All these mysteries are explained by the same, single thesis. This is a sign of a good theory. With one theoretical concept, not only countless parallels are identified, but numerous oddities are explained. That is very unlikely to be due to chance. And there is evidence of so many plausible connections, that even though any one of them could perhaps with effort be argued away, the fact that there are so many more makes it increasingly unlikely that MacDonald is seeing an illusion. Finally, his entire theory is plausible within the context of what we can deduce to have been Mark’s cultural and educational background.
Matthew Ferguson penned an article that reinforce this point:
This is a extremely critical hypothesis, that, if true, undermines the historicity of everything presented in the gospels and leaves contemporary scholars uncertain about almost any detail of Jesus’s life. It is clear that Paul was unaware of almost every aspect of Jesus’s life, at least how it is portrayed in the gospels. But that might simply be because all of the details were fictional and were developed after he wrote his epistles.
(731) Christianity is a caged bear..for now
The following excerpt is a good description of Christianity over its 2000 year history, how it started as a meek, innocuous faith that did little harm, but then gained tremendous power, becoming brutal, cruel, and inhumane, and then once losing influence in an increasingly secular world. But like the caged bear, it yearns to go free again to spread its rigid doctrine over the world and into everybody’s life.
For the first three centuries the Church was relatively powerless and did little harm. It taught brotherhood, tolerance, peace, love, justice, mercy, and so on, to the extent of encouraging Christian soldiers to desert the Imperial armies. For the next 1,500 years it was extremely powerful and harmful throughout Europe. It caused division, persecution, war, hatred, and injustice, and practised the most spectacular viciousness and brutality. The Church, in its numerous guises, has a less than enviable record on a wide range of social issues. It has befriended and supported totalitarian, authoritarian, and extreme right-wing regimes. It has abused its power and opposed legal, political and educational reform. It has also opposed liberties and human rights. It has opposed science and rational medicine and taught a wide range of nonsense, insisting that illness was caused by evil spirits, witchcraft and sin. For many centuries the Church maintained its position by a combination of fraud and terror, opposing advances in learning and suppressing the truth. Where Christian dogma has been strongest, so has poverty, misery and ignorance. Christian Churches were wholly responsible for the deaths of millions whose only crime was to dissent from their current version of orthodoxy.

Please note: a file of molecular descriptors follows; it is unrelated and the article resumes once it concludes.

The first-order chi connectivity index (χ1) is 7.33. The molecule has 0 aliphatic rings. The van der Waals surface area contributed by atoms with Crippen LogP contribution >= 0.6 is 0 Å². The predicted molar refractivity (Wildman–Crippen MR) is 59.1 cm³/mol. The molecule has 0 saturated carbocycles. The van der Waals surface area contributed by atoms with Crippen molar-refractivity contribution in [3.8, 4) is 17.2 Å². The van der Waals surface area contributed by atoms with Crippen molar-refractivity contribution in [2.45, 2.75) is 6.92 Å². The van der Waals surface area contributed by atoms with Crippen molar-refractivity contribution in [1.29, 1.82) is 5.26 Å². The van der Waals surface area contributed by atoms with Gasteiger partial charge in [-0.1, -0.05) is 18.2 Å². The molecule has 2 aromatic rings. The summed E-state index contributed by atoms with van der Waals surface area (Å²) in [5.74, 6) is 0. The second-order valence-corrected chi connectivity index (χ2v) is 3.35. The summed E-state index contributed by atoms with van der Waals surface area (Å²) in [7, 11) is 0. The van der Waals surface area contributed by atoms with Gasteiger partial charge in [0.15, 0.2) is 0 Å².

In its heyday the Christian Churches practiced routine persecution. They tortured, mutilated, branded, dismembered and killed as a matter of course. They condemned to death any who questioned their dogmas. They burned Jews, heretics, apostates and pagans in large numbers. They imagined enemies everywhere and had them exterminated. Among their countless victims were women whose chief crimes seem to have been living alone, looking old, keeping pets, and knowing something about herbs and midwifery. Christians even persecuted their fellow believers. It is sobering to reflect that over almost 2000 years Christians have never been persecuted by any of their supposed enemies as viciously as they have been persecuted by fellow Christians.
Over the last 200 years the Churches have been losing power and have become relatively harmless again in proportion to their diminishing influence outside the USA. They have sought to obliterate the evidence of their behavior, substituting sympathetic histories with their members as heroes. In this they have been largely successful. Most people in the developed world, even non-Christians, have a largely positive view of Christianity and its historical record.
Once again Churches preach brotherhood, tolerance, peace, love, justice and mercy. One is reminded of a dangerous recidivist criminal. When in custody he is mild, reasonable, plausible and friendly. But as soon as he is at liberty he commits the same crimes again and again. At the moment he is in the custody of secular society, but he is looking forward to his next parole. At all times and in all parts of the world, mainstream Churches have oppressed people exactly to the extent that they have been able to. This pattern could continue in the future. There is no reason to doubt that it will.